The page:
Growers Benefit from IRM Tool

Thousands of farmers have used the Insect Resistance Management Learning Center to better understand effective IRM strategies. Compiled by staff

Published on: Aug 11, 2004

Thousands of farmers across the country have used the National Corn Growers Association’s (NCGA) Web-based Insect Resistance Management Learning Center (IRMLC) this year to enhance their understanding of effective IRM strategies.

Since its introduction Feb. 6, the IRMLC section of the NCGA Web site has been viewed more than 2,000 times, equating to nearly 12 visits per day.

"The IRM Learning Center was the first online education tool for growers concerning IRM, and the number of visitors to the site proves there is certainly a need for such a valuable resource," says NCGA Biotech Working Group Chair Helen Inman, adding that during the key spring planting month of April, the IRMLC was visited 570 times. "We’re thrilled that so many growers have turned to the IRM Learning Center to improve their knowledge of correct IRM procedures."

The free-of-charge learning center provides a step-by-step tutorial that describes all facets of the IRM program, including refuge emplacement and other regulatory requirements. Upon satisfactory completion of the tutorial, users can print out a certificate of completion.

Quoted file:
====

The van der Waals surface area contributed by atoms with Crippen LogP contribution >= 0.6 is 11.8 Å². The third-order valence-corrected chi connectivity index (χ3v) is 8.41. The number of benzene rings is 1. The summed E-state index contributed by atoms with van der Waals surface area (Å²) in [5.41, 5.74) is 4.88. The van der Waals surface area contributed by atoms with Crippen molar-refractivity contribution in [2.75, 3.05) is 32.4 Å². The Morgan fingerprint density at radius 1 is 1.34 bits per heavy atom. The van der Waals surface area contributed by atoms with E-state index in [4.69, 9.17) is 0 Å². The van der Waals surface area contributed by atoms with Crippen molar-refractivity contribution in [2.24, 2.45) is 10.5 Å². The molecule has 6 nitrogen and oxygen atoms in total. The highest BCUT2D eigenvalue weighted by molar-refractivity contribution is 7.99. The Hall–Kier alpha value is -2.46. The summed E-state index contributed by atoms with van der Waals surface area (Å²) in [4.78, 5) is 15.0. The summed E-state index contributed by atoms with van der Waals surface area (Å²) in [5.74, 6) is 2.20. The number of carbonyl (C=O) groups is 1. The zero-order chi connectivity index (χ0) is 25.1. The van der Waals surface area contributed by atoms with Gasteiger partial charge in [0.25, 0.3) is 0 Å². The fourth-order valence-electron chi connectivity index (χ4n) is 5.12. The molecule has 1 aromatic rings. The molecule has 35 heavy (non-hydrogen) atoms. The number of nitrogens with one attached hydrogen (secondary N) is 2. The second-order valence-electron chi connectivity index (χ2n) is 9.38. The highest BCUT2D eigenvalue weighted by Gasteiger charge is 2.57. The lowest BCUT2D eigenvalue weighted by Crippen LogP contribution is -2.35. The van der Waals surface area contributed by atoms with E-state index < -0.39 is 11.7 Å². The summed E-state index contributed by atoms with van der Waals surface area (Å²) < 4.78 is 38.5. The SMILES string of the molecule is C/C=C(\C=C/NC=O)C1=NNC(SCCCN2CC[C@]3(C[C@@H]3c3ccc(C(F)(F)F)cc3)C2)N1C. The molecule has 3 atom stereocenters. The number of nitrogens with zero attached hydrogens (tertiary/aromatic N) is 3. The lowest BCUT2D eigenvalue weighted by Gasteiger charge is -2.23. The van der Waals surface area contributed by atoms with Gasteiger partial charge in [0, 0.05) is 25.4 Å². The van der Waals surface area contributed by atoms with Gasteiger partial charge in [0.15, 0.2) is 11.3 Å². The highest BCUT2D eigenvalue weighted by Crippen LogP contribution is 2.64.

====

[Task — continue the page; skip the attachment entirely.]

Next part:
Inman says the learning center is quickly becoming the industry standard for IRM training. Eighteen seed companies have agreed to post links to the IRMLC on their company Web sites.

She says proper implementation of insect resistance management refuges was more important this year than ever before, as growers planted a record amount of insect-resistant Bt corn. The USDDA estimates Bt corn was planted on 27% of corn acres this year, up from 25% in 2003.

Inman says proper IRM practices are also vital because, under the Environmental Protection Agency’s (EPA) Compliance Assurance Program, growers who do not meet IRM refuge requirements may be denied access to the valuable Bt technology in the future.

"We want to ensure this technology remains available and effective for years to come," Inman says. "That’s a big reason NCGA is making every effort to provide growers with the right information about Bt corn and insect resistance."

A 2003 survey by the EPA showed 92% of farmers who planted Bt corn met regulatory requirements for IRM refuge size, while 93% also met the requirement for refuge distance – up from 87 and 82%, respectively, in 2000. While the survey results are encouraging, Inman says growers should strive for an even higher compliance rate.

"We’re almost there, but we still need to reach out to the producers out there who are noncompliant," she says. "We encourage them to join the thousands of growers who have completed the IRM Learning Center program and improved their stewardship of Bt technology."

The IRMLC was developed by NCGA and the Agricultural Biotechnology Stewardship Committee, a coalition of biotech providers and seed companies. To access the IRMLC, click here.